“Even Eddie Van Halen – god bless him, I love him – was mainly pentatonic. I was radically different”: Yngwie Malmsteen on Rising Force and the introduction of a neoclassical shred icon

Yngwie Malmsteen live onstage in 1985, shredding a red Stratocaster
(Image credit: Paul Natkin/Getty Images)

Before there was an Yngwie Malmsteen, players like Ritchie Blackmore, Brian May and Uli Jon Roth had been experimenting with classical-inspired ideas in the context of hard rock, although it’s safe to say they remained very much rooted in the pentatonic blues. 

When the Swedish maverick unleashed his debut in 1984, however, it was unlike anything anyone had ever heard, and it would go on to kickstart a whole movement of guitarists dedicating their lives to neoclassical sounds.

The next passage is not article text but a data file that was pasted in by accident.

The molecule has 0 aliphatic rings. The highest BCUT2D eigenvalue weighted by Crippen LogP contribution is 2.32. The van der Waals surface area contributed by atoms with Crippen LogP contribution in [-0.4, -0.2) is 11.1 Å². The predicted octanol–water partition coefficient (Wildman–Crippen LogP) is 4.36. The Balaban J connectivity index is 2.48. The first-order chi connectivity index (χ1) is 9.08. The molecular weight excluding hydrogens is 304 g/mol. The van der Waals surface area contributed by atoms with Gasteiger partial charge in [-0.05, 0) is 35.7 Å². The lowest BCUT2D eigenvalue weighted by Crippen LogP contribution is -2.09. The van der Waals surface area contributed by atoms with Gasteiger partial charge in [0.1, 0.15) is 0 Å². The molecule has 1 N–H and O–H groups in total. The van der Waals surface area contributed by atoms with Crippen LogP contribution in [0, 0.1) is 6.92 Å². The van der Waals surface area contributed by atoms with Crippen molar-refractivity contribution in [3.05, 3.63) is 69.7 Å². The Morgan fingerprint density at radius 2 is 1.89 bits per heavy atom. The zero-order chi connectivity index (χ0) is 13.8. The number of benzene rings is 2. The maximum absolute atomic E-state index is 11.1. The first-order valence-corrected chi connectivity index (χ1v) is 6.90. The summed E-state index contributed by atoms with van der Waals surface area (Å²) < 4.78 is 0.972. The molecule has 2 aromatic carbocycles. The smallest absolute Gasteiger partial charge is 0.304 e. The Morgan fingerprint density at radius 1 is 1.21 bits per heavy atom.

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Amit Sharma

Amit has been writing for titles like Total GuitarMusicRadar and Guitar World for over a decade and counts Richie Kotzen, Guthrie Govan and Jeff Beck among his primary influences as a guitar player. He's worked for magazines like Kerrang!Metal HammerClassic RockProgRecord CollectorPlanet RockRhythm and Bass Player, as well as newspapers like Metro and The Independent, interviewing everyone from Ozzy Osbourne and Lemmy to Slash and Jimmy Page, and once even traded solos with a member of Slayer on a track released internationally. As a session guitarist, he's played alongside members of Judas Priest and Uriah Heep in London ensemble Metalworks, as well as handled lead guitars for legends like Glen Matlock (Sex Pistols, The Faces) and Stu Hamm (Steve Vai, Joe Satriani, G3).